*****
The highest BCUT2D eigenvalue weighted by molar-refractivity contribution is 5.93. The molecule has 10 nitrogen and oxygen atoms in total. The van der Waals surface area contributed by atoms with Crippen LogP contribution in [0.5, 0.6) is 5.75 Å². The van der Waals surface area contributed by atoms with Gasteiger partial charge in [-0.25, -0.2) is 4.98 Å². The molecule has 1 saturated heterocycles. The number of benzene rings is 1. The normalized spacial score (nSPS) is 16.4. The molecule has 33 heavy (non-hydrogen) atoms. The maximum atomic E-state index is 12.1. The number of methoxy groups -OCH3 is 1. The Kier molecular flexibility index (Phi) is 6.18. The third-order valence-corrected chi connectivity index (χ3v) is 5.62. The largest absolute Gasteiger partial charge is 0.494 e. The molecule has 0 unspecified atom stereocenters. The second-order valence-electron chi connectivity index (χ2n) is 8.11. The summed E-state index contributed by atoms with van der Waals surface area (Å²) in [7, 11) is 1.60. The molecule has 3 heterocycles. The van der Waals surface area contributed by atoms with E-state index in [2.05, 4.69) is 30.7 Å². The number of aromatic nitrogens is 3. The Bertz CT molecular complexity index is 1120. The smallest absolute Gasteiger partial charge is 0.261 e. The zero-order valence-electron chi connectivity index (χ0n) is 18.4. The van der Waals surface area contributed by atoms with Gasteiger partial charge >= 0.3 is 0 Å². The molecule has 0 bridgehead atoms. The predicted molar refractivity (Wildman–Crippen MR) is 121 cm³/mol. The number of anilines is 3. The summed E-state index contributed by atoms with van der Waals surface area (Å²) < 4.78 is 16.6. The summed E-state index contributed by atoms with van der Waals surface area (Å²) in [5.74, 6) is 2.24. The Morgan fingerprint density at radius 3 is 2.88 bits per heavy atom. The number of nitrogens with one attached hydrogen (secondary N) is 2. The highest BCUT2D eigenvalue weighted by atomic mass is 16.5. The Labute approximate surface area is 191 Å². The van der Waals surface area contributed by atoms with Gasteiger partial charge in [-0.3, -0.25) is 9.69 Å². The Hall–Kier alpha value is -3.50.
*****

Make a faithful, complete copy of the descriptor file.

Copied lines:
The highest BCUT2D eigenvalue weighted by molar-refractivity contribution is 5.93. The molecule has 10 nitrogen and oxygen atoms in total. The van der Waals surface area contributed by atoms with Crippen LogP contribution in [0.5, 0.6) is 5.75 Å². The van der Waals surface area contributed by atoms with Gasteiger partial charge in [-0.25, -0.2) is 4.98 Å². The molecule has 1 saturated heterocycles. The number of benzene rings is 1. The normalized spacial score (nSPS) is 16.4. The molecule has 33 heavy (non-hydrogen) atoms. The maximum atomic E-state index is 12.1. The number of methoxy groups -OCH3 is 1. The Kier molecular flexibility index (Phi) is 6.18. The third-order valence-corrected chi connectivity index (χ3v) is 5.62. The largest absolute Gasteiger partial charge is 0.494 e. The molecule has 0 unspecified atom stereocenters. The second-order valence-electron chi connectivity index (χ2n) is 8.11. The summed E-state index contributed by atoms with van der Waals surface area (Å²) in [7, 11) is 1.60. The molecule has 3 heterocycles. The van der Waals surface area contributed by atoms with E-state index in [2.05, 4.69) is 30.7 Å². The number of aromatic nitrogens is 3. The Bertz CT molecular complexity index is 1120. The smallest absolute Gasteiger partial charge is 0.261 e. The zero-order valence-electron chi connectivity index (χ0n) is 18.4. The van der Waals surface area contributed by atoms with Gasteiger partial charge >= 0.3 is 0 Å². The molecule has 0 bridgehead atoms. The predicted molar refractivity (Wildman–Crippen MR) is 121 cm³/mol. The number of anilines is 3. The summed E-state index contributed by atoms with van der Waals surface area (Å²) < 4.78 is 16.6. The summed E-state index contributed by atoms with van der Waals surface area (Å²) in [5.74, 6) is 2.24. The Morgan fingerprint density at radius 3 is 2.88 bits per heavy atom. The number of nitrogens with one attached hydrogen (secondary N) is 2. The highest BCUT2D eigenvalue weighted by atomic mass is 16.5. The Labute approximate surface area is 191 Å². The van der Waals surface area contributed by atoms with Gasteiger partial charge in [-0.3, -0.25) is 9.69 Å². The Hall–Kier alpha value is -3.50.